Not anymore. I got to work. Same as I did in that rehab ward. To keep my mind domesticated, I started an Anger Tally in the notes app on my phone, keeping a record of anytime I lost my shit. For example, one night a smoke alarm went off in the house. I also included the time I got unreasonably huffy with a CVS clerk, and the time I smacked a wall and hurt my hand because I was in a bus bathroom and the bus wouldn’t stop shaking long enough for me to hit the bowl with my piss. They all went into the tally. My own permanent record.
I kept going to sessions with Gaby and grew calmer. More tolerant. More self-aware, in a way that was useful and not just for show. I would not obsess over things that made me feel angry. If I got angry, I would take a twenty-minute “constructive timeout” and distract myself (usually by playing golf on the kids’ PS4) so that I wouldn’t ruminate on why I was angry about something. In fact, I had to avoid lingering on those issues in any way, positive or negative.
Most important, I was learning to get over my own thoughts. After all, I had nearly lost the ability to think at all. I had to let go of that possessiveness. I took a clinical look at my thoughts and feelings and then asked myself if those thoughts were helping a situation or not. If they weren’t helping, well then I needed to shut the fuck up or seek out helpful thoughts from other people. If I couldn’t solve the problem after all of that, I had to understand that putting pressure on myself, or on other people, to fix it right away wasn’t gonna amount to anything. Some problems—a permanently disabled olfactory system, for instance—have no solution. Your salvation lies in accepting that and adjusting your life accordingly. It does not come from sitting in permanent dread.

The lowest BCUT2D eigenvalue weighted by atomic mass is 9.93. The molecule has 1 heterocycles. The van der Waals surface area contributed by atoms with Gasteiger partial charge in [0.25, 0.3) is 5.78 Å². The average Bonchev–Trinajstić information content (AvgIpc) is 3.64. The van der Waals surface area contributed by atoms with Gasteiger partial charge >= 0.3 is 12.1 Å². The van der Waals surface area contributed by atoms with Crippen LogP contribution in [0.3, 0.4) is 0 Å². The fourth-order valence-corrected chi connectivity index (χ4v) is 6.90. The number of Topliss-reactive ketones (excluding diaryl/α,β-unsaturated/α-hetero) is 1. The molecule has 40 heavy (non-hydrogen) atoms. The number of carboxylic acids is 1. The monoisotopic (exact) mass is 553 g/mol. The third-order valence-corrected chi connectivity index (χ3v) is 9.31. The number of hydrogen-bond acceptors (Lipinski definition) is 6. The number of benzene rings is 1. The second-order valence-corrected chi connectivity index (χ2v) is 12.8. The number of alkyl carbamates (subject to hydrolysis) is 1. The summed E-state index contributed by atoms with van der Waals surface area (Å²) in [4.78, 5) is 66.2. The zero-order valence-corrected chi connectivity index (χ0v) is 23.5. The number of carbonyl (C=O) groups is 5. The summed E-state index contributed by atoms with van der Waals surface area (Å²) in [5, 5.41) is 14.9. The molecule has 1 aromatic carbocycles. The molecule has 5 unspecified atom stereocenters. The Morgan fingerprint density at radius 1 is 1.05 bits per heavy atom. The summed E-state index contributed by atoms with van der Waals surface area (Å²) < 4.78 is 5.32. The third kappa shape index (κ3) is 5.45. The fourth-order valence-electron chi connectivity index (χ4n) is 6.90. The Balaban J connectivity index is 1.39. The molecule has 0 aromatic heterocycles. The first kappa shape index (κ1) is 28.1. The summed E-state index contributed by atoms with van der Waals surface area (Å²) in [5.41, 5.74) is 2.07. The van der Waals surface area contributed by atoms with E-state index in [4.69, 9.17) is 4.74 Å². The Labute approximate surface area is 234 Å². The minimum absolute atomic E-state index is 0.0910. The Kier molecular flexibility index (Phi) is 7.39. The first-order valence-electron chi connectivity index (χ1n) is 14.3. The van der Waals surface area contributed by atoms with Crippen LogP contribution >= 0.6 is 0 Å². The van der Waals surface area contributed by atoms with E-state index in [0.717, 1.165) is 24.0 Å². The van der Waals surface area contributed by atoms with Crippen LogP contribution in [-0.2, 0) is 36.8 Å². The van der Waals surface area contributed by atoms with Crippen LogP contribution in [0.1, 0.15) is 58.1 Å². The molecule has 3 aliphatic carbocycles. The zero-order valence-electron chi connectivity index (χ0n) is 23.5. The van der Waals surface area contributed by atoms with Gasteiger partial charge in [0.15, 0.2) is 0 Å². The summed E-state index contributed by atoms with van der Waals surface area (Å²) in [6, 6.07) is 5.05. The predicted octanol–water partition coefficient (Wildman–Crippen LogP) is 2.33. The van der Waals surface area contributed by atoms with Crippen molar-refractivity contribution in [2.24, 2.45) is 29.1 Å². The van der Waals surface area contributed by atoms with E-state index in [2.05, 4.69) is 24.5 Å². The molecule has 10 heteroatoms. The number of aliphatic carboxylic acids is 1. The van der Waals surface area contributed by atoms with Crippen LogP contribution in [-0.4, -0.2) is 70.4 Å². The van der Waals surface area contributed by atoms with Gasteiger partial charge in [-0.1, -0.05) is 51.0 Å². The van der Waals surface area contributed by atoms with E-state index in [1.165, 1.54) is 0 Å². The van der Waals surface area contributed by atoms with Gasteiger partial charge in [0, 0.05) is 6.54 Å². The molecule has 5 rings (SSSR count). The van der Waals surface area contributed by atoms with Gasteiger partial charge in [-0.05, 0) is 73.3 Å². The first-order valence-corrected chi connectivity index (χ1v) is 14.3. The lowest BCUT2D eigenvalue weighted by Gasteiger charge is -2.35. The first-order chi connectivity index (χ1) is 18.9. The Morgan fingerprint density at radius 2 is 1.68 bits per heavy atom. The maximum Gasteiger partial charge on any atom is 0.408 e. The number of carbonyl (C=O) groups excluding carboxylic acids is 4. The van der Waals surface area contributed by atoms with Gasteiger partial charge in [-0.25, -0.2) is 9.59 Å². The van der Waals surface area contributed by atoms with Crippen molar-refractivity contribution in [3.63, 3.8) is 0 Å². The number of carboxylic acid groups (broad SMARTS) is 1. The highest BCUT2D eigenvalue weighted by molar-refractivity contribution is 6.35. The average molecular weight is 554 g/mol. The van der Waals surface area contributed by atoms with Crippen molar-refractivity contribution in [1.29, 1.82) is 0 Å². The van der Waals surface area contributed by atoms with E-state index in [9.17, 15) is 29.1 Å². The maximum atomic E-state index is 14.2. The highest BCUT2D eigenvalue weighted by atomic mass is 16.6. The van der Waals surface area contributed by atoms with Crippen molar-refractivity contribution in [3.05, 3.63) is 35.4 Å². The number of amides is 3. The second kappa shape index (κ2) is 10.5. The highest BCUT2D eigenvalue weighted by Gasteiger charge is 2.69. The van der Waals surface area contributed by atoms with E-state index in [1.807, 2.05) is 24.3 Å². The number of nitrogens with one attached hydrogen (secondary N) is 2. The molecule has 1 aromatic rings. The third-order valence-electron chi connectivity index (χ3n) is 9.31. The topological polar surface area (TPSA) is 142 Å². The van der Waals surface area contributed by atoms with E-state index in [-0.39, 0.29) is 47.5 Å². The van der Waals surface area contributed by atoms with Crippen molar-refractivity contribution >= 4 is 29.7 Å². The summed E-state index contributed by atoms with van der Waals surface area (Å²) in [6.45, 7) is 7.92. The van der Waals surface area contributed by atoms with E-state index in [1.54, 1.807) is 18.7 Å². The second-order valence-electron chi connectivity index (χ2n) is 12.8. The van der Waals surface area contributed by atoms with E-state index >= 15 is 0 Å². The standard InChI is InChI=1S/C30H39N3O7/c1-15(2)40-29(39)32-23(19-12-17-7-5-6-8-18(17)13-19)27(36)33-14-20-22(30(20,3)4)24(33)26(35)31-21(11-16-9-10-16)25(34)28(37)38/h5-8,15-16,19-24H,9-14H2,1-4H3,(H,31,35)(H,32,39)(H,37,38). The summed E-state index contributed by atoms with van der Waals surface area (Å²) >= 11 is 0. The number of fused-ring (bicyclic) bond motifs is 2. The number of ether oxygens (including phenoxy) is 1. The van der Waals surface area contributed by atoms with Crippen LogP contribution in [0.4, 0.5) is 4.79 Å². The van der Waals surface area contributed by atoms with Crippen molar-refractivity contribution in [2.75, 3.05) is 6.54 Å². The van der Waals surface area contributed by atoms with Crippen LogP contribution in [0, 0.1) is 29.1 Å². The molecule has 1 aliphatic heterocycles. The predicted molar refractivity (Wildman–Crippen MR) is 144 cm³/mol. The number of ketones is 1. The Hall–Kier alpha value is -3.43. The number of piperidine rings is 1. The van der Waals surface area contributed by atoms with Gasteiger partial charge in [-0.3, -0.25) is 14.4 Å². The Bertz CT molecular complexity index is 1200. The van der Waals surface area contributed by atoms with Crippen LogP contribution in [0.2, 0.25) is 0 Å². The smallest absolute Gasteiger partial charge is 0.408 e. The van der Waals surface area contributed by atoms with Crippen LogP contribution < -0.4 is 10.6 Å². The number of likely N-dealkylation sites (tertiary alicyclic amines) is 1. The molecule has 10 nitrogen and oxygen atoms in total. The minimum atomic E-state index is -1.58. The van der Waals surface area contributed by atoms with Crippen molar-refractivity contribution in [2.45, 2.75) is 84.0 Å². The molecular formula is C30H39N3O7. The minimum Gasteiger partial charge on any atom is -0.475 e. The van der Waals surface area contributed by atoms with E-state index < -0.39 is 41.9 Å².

From the book THE NIGHT THE LIGHTS WENT OUT: A Memoir of Life After Brain Damage by Drew Magary. Copyright © 2021 by Drew Magary. Published by Harmony Books, an imprint of Random House, a division of Penguin Random House LLC. All rights reserved.